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  5. こにちは おげきですか  わたし わ デイエゴ


こにちは おげきですか  わたし わ デイエゴ

Hello how are you I am Diego

March 28, 2018



こんにちは おげんきですか わたしは ディエゴ


Welcome to Duolingo, Diego!

If you don't mind my advice, I have a few minor corrections.

わたしわデイエゴ。 This sentence is missing an important part - the verb.

It should read わたしはデイエゴです。 The word "です" is equivalent to the English verb "To be". Without a verb, this sentence would literally translate as something like, "As for me, Diego." It needs the verb to tell the listener how Diego relates to you.

The particle wa is not the verb, but rather it acts as "topic marker", letting the listener know that わたし (Myself/I) is the subject of the sentence. It's worth mentioning that you could introduce yourself using the shorter sentence "デイエゴです" which omits both "watashi" and "wa". This sentence doesn't have a subject, but it can be assumed based on context that you are speaking about yourself. It is quite common for native speakers to drop the subject (or other parts of a sentence) if it can be inferred from context or has already been established earlier in the conversation.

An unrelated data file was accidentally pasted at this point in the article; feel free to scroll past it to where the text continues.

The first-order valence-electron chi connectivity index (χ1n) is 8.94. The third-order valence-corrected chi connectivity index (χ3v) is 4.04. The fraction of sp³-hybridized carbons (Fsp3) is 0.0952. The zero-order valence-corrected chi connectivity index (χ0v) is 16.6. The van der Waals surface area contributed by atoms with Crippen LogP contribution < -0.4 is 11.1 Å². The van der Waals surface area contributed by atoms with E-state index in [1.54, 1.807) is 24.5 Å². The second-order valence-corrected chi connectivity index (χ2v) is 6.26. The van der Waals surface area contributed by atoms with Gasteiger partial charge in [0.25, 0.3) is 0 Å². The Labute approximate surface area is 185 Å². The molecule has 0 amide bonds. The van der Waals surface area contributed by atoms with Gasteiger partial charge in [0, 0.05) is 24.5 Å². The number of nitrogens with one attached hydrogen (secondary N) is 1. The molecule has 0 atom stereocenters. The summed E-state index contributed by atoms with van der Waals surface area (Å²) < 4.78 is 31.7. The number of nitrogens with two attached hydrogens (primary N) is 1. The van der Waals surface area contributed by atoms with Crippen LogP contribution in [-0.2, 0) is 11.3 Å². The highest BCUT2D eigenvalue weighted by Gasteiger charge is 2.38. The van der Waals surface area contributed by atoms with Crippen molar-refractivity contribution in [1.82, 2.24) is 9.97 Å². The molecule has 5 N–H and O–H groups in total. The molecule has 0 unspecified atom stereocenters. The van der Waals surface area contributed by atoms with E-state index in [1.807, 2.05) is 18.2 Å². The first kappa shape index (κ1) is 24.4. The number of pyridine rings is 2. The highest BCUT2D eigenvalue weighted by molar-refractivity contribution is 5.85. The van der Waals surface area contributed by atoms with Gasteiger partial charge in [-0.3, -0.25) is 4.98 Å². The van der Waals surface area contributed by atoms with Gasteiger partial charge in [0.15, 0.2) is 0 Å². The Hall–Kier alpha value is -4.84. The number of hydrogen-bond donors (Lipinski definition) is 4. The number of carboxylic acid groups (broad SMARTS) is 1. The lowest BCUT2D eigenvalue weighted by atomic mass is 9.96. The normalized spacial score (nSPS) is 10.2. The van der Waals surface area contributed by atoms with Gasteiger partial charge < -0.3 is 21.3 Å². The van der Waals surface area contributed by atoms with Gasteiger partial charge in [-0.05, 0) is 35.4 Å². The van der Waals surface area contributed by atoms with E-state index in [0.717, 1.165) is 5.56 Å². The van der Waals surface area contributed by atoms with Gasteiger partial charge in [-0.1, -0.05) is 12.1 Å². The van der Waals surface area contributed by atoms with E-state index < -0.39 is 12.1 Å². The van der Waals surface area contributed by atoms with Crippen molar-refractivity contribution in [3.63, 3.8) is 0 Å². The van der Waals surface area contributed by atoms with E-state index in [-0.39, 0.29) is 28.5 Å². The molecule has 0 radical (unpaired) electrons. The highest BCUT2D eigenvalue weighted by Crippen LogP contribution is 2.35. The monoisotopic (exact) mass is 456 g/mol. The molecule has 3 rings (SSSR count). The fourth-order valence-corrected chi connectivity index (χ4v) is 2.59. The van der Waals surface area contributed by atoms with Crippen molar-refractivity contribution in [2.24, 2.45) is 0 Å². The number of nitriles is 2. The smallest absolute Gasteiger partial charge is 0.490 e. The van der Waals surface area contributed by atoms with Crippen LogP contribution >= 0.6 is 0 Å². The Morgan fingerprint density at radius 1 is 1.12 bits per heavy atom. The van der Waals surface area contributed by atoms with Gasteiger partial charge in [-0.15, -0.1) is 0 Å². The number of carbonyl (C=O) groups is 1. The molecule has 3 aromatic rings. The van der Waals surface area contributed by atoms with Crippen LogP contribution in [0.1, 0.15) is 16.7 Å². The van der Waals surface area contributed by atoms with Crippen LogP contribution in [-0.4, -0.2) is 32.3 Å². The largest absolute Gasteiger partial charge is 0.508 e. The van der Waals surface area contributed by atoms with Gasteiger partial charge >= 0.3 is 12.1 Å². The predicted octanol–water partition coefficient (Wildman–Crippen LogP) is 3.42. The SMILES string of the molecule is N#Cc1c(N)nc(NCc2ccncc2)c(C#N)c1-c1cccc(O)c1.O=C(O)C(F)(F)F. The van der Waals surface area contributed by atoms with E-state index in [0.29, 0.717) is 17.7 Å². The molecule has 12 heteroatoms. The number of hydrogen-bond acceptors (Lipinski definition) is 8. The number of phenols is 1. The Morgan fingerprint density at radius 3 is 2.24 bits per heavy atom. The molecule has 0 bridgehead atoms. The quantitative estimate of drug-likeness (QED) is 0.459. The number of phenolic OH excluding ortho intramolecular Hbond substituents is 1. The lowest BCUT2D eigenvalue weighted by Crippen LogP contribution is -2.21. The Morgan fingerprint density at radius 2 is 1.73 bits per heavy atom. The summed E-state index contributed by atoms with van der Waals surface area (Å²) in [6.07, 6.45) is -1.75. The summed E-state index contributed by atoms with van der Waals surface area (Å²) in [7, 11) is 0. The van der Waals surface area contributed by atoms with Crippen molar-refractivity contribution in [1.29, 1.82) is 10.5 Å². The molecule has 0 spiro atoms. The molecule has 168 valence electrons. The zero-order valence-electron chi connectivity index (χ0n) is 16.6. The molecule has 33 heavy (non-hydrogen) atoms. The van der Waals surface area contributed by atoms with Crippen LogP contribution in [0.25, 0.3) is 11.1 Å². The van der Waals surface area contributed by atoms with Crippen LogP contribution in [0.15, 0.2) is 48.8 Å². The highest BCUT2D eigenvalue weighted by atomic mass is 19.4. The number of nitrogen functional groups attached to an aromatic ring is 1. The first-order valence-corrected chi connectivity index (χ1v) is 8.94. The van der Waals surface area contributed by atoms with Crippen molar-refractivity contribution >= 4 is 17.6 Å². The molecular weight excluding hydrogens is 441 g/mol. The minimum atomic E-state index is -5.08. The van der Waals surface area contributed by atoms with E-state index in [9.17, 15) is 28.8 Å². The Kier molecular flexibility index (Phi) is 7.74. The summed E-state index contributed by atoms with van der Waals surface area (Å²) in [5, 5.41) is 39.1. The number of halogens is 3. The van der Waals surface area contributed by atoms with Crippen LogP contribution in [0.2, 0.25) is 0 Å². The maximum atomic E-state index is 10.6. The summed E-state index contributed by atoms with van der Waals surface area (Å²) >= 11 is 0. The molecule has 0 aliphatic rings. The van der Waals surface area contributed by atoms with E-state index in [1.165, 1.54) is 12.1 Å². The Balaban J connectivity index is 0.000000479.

Also notice that the topic marking particle is pronounced "wa" but it is written with the hiragana character は (HA), not わ (WA), like you might expect. Isn't Japanese fun? :-)

Lastly, although it is not rude, the phrase おげんきですか?probably does not belong in a Japanese introduction. Asking someone how they are doing is a polite set-phrase in English, but the Japanese language has its own standard greetings and phrases that are more appropriate when meeting someone for the first time.

I would recommend using the following format for first time introductions:

はじめまして。 Hajimemashite.

わたしはデイエゴです。Watashi wa Diego desu.

(or just デイエゴです。) (Diego desu.)

よろしくおねがいします。 Yorushiku onegaishimasu.


はじめまして。Roughly translates to "Nice to meet you (for the first time)", but more literally means just "A beginning" or "It starts."

わたしはデイエゴです。 "I am Diego"

よろしくおねがいします。Roughly translates to "Please treat me well." or "Please be kind to me" , but is often times translated as "Nice to meet you" in English, since we do not have a good equivalent.

I hope you enjoy learning Japanese. It is a fascinating language.


  • 1756

yorushikuのru が ミスタイプです。


As a tip, Japanese doesn't use spaces.



Native Japanese does not, but when writing at an early level, it is easier to read and understand with the spaces added, especially for non-native readers. Without kanji to break-up the words, sentences can get muddy very fast.

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